Narcissism. Leadership. Manipulation.

Current events caused me to think about leadership.

by Eric Holdeman / February 5, 2020

I've written about the role of manipulation and leadership in the past. This is "my thinking" so I'm not quoting anyone. I have thought about what the difference is between being a leader in the truest sense and then at the same time manipulating people.

I believe it is intent. Good leaders manipulate people to convince them to do things that perhaps they would have otherwise not attempted. Leaders can encourage, coach, cajole, threaten and use other means to motivate people to do what needs to be done. 

Here is a definition of a manipulative person. "A manipulative person knows how to twist words, play on emotions and otherwise manage a situation in a sneaky fashion to get what he wants." I don't like the word "sneaky" in the definition, but it is there. 

What separates the good leader from the otherwise nefarious person who is also a leader is "intent." For what reason are you leading/manipulating your subordinates? Is it for yourself and yourself only, or is it for the good of the organization and the mission of that organization. 

Which brings me to the leader who is a narcissist. They are incapable of thinking about anything or anyone else — except the exalted me, my, I. Every decision that needs to be made will be based on their own personal thinking about what is good for them, not what is good for the organization or the mission of the organization. They are incapable of such thinking. 

Here is a list of traits you will find in a narcissist. Don't hire them, promote them or work for them. Once you figure out what makes them tick, give them the heave-ho out of the organization. Do you know anyone who fits the description below?

Symptoms of a Narcissist:

Signs and symptoms of narcissistic personality disorder and the severity of symptoms vary. People with the disorder can:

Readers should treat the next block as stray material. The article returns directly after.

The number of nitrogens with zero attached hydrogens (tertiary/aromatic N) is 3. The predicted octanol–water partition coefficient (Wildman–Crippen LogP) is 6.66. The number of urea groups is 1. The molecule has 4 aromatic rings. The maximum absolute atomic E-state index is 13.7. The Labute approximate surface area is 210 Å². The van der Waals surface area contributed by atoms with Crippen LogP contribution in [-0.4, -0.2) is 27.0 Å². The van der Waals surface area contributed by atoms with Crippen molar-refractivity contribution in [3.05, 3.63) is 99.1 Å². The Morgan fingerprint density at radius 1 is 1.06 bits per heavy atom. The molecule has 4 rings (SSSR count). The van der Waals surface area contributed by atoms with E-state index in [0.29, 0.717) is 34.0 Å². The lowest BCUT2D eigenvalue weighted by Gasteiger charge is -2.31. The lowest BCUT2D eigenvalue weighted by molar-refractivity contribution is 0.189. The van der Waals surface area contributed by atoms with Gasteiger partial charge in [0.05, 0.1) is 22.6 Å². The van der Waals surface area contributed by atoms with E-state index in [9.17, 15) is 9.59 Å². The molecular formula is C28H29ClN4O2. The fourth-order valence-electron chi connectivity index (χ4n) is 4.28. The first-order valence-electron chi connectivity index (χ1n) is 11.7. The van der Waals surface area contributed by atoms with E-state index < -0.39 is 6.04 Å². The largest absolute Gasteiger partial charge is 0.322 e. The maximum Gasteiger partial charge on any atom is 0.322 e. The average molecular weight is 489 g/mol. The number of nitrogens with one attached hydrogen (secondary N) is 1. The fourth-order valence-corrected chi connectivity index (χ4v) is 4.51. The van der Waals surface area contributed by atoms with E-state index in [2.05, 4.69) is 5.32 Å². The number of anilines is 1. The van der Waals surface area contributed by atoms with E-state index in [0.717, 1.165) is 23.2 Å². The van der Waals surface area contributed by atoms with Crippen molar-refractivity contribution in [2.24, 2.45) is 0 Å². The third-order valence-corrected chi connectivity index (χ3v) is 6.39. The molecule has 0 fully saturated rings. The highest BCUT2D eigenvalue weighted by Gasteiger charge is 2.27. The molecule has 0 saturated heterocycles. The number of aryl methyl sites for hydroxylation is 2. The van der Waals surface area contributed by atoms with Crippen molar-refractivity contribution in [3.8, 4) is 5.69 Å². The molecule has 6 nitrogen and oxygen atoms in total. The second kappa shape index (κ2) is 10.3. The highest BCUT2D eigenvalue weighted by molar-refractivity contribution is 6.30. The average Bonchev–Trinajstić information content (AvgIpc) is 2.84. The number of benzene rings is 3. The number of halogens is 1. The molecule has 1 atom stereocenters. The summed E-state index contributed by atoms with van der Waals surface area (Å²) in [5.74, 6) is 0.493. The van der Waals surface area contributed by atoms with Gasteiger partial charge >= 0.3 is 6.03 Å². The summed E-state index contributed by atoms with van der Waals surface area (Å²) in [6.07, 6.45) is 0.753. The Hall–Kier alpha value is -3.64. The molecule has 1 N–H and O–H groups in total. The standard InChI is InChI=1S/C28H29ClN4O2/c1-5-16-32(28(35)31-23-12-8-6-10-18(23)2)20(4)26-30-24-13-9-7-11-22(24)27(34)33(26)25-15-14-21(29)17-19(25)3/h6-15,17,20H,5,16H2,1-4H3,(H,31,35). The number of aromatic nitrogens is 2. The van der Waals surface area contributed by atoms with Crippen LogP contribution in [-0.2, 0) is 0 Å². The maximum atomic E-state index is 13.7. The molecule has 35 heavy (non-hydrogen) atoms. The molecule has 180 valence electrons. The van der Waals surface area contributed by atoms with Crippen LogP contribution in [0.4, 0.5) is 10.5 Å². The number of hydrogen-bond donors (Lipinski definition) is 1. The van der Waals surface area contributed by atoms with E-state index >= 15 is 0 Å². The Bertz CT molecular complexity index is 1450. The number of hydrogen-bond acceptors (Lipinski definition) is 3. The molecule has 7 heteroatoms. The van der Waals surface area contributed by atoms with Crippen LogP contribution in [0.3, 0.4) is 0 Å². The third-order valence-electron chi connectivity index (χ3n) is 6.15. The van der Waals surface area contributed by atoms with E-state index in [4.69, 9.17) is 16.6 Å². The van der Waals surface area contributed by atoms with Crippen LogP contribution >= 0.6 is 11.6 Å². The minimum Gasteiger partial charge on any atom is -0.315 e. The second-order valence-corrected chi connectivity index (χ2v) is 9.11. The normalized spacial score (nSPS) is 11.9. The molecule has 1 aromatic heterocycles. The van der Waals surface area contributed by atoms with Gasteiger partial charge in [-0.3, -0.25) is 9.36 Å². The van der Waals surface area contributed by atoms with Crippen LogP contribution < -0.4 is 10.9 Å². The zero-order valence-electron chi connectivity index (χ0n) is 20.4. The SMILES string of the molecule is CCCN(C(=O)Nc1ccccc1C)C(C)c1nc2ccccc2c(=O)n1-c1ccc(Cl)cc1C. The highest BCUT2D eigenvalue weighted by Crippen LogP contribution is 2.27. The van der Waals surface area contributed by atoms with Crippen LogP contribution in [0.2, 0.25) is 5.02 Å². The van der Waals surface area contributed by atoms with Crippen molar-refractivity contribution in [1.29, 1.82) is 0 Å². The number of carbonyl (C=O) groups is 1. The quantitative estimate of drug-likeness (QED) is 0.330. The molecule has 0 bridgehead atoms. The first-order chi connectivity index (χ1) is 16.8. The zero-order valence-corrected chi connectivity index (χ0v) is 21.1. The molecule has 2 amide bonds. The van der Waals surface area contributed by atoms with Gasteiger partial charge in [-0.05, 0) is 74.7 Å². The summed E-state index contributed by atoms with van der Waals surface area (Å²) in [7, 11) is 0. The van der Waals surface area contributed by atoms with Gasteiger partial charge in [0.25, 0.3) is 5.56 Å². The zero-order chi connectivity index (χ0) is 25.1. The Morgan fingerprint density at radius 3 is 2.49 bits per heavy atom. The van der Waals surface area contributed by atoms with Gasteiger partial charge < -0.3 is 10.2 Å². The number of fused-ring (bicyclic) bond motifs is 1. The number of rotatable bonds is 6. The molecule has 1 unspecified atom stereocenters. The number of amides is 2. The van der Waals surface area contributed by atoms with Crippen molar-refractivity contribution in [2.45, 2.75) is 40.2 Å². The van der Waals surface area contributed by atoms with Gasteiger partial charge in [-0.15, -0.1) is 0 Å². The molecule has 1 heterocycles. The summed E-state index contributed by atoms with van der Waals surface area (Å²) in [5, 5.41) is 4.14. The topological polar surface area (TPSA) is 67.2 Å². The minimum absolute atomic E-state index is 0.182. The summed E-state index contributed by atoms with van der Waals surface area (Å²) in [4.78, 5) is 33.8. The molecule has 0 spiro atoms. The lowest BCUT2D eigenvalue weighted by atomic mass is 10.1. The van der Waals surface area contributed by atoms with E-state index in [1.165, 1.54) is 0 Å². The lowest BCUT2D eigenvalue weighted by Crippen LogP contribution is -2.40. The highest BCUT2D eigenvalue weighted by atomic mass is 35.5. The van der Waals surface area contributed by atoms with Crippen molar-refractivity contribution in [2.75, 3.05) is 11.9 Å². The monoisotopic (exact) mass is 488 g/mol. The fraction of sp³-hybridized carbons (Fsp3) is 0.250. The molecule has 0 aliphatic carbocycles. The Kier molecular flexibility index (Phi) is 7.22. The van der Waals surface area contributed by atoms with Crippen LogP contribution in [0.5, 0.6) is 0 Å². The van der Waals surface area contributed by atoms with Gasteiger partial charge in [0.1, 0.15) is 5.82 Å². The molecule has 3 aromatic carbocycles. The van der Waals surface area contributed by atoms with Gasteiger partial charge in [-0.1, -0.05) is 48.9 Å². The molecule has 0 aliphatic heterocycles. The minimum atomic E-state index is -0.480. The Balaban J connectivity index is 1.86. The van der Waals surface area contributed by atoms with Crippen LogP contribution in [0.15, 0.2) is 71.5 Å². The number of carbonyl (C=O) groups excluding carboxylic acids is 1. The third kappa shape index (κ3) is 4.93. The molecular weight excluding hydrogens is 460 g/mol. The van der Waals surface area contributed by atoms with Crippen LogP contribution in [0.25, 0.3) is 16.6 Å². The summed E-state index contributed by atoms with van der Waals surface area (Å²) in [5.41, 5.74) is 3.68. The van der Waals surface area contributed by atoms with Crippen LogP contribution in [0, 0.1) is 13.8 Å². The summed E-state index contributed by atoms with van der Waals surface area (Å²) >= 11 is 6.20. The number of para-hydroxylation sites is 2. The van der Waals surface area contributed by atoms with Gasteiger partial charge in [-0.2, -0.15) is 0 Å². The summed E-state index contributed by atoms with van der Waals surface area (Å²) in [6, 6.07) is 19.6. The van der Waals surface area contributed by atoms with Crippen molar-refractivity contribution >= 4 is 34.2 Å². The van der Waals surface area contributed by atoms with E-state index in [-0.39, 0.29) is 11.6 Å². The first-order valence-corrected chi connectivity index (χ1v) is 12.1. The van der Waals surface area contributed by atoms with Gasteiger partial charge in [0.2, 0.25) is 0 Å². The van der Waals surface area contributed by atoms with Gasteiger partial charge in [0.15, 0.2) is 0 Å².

• Have an exaggerated sense of self-importance
  • Have a sense of entitlement and require constant, excessive admiration
  • Expect to be recognized as superior even without achievements that warrant it
  • Exaggerate achievements and talents
  • Be preoccupied with fantasies about success, power, brilliance, beauty or the perfect mate
  • Believe they are superior and can only associate with equally special people
  • Monopolize conversations and belittle or look down on people they perceive as inferior
  • Expect special favors and unquestioning compliance with their expectations
  • Take advantage of others to get what they want
  • Have an inability or unwillingness to recognize the needs and feelings of others
  • Be envious of others and believe others envy them
  • Behave in an arrogant or haughty manner, coming across as conceited, boastful and pretentious
  • Insist on having the best of everything — for instance, the best car or office

At the same time, people with narcissistic personality disorder have trouble handling anything they perceive as criticism, and they can:

  • Become impatient or angry when they don't receive special treatment
  • Have significant interpersonal problems and easily feel slighted
  • React with rage or contempt and try to belittle the other person to make themselves appear superior
  • Have difficulty regulating emotions and behavior
  • Experience major problems dealing with stress and adapting to change
  • Feel depressed and moody because they fall short of perfection
  • Have secret feelings of insecurity, shame, vulnerability and humiliation

The above comes from the Mayo Clinic

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